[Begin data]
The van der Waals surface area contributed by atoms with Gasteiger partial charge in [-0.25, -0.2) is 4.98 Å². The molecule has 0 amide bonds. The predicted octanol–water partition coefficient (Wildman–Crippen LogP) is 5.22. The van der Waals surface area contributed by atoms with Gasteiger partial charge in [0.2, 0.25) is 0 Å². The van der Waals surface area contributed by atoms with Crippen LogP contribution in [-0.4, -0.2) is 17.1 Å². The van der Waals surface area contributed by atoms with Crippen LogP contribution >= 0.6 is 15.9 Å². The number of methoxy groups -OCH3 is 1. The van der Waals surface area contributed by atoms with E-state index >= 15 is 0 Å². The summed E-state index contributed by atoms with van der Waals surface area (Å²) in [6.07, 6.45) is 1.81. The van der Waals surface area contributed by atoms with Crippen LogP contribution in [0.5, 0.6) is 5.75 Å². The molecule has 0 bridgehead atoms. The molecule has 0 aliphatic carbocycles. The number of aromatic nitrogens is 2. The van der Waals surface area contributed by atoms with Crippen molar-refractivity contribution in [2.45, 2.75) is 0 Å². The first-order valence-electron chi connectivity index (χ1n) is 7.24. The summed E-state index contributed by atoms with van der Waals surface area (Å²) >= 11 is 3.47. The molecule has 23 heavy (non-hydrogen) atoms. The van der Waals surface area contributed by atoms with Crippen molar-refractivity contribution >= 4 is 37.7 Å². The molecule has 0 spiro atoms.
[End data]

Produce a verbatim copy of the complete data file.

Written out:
The van der Waals surface area contributed by atoms with Gasteiger partial charge in [-0.25, -0.2) is 4.98 Å². The molecule has 0 amide bonds. The predicted octanol–water partition coefficient (Wildman–Crippen LogP) is 5.22. The van der Waals surface area contributed by atoms with Gasteiger partial charge in [0.2, 0.25) is 0 Å². The van der Waals surface area contributed by atoms with Crippen LogP contribution in [-0.4, -0.2) is 17.1 Å². The van der Waals surface area contributed by atoms with Crippen LogP contribution >= 0.6 is 15.9 Å². The number of methoxy groups -OCH3 is 1. The van der Waals surface area contributed by atoms with E-state index >= 15 is 0 Å². The summed E-state index contributed by atoms with van der Waals surface area (Å²) in [6.07, 6.45) is 1.81. The van der Waals surface area contributed by atoms with Crippen LogP contribution in [0.5, 0.6) is 5.75 Å². The molecule has 0 bridgehead atoms. The molecule has 0 aliphatic carbocycles. The number of aromatic nitrogens is 2. The van der Waals surface area contributed by atoms with Crippen molar-refractivity contribution in [2.45, 2.75) is 0 Å². The first-order valence-electron chi connectivity index (χ1n) is 7.24. The summed E-state index contributed by atoms with van der Waals surface area (Å²) >= 11 is 3.47. The molecule has 23 heavy (non-hydrogen) atoms. The van der Waals surface area contributed by atoms with Crippen molar-refractivity contribution >= 4 is 37.7 Å². The molecule has 0 spiro atoms.